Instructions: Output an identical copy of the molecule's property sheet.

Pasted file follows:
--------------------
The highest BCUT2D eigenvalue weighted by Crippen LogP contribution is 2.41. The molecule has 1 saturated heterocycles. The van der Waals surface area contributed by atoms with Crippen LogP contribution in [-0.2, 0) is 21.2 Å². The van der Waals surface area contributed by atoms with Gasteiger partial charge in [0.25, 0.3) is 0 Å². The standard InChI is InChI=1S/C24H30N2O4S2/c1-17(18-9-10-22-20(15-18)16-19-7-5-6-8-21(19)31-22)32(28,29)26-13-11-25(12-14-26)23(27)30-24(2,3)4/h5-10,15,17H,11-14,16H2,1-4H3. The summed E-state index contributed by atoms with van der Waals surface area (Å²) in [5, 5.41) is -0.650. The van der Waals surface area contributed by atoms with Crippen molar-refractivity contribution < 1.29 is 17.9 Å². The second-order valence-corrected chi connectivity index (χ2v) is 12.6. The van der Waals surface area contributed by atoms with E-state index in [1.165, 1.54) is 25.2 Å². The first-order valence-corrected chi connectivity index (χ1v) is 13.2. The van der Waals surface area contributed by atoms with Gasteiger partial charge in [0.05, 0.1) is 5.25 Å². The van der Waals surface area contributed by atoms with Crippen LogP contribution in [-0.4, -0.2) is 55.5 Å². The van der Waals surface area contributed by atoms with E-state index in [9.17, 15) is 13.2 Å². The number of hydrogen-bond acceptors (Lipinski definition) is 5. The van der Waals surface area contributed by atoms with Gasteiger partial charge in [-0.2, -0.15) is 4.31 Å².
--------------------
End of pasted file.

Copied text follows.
The highest BCUT2D eigenvalue weighted by Crippen LogP contribution is 2.41. The molecule has 1 saturated heterocycles. The van der Waals surface area contributed by atoms with Crippen LogP contribution in [-0.2, 0) is 21.2 Å². The van der Waals surface area contributed by atoms with Gasteiger partial charge in [0.25, 0.3) is 0 Å². The standard InChI is InChI=1S/C24H30N2O4S2/c1-17(18-9-10-22-20(15-18)16-19-7-5-6-8-21(19)31-22)32(28,29)26-13-11-25(12-14-26)23(27)30-24(2,3)4/h5-10,15,17H,11-14,16H2,1-4H3. The summed E-state index contributed by atoms with van der Waals surface area (Å²) in [5, 5.41) is -0.650. The van der Waals surface area contributed by atoms with Crippen molar-refractivity contribution < 1.29 is 17.9 Å². The second-order valence-corrected chi connectivity index (χ2v) is 12.6. The van der Waals surface area contributed by atoms with E-state index in [1.165, 1.54) is 25.2 Å². The first-order valence-corrected chi connectivity index (χ1v) is 13.2. The van der Waals surface area contributed by atoms with Gasteiger partial charge in [0.05, 0.1) is 5.25 Å². The van der Waals surface area contributed by atoms with Crippen LogP contribution in [-0.4, -0.2) is 55.5 Å². The van der Waals surface area contributed by atoms with E-state index in [9.17, 15) is 13.2 Å². The number of hydrogen-bond acceptors (Lipinski definition) is 5. The van der Waals surface area contributed by atoms with Gasteiger partial charge in [-0.2, -0.15) is 4.31 Å².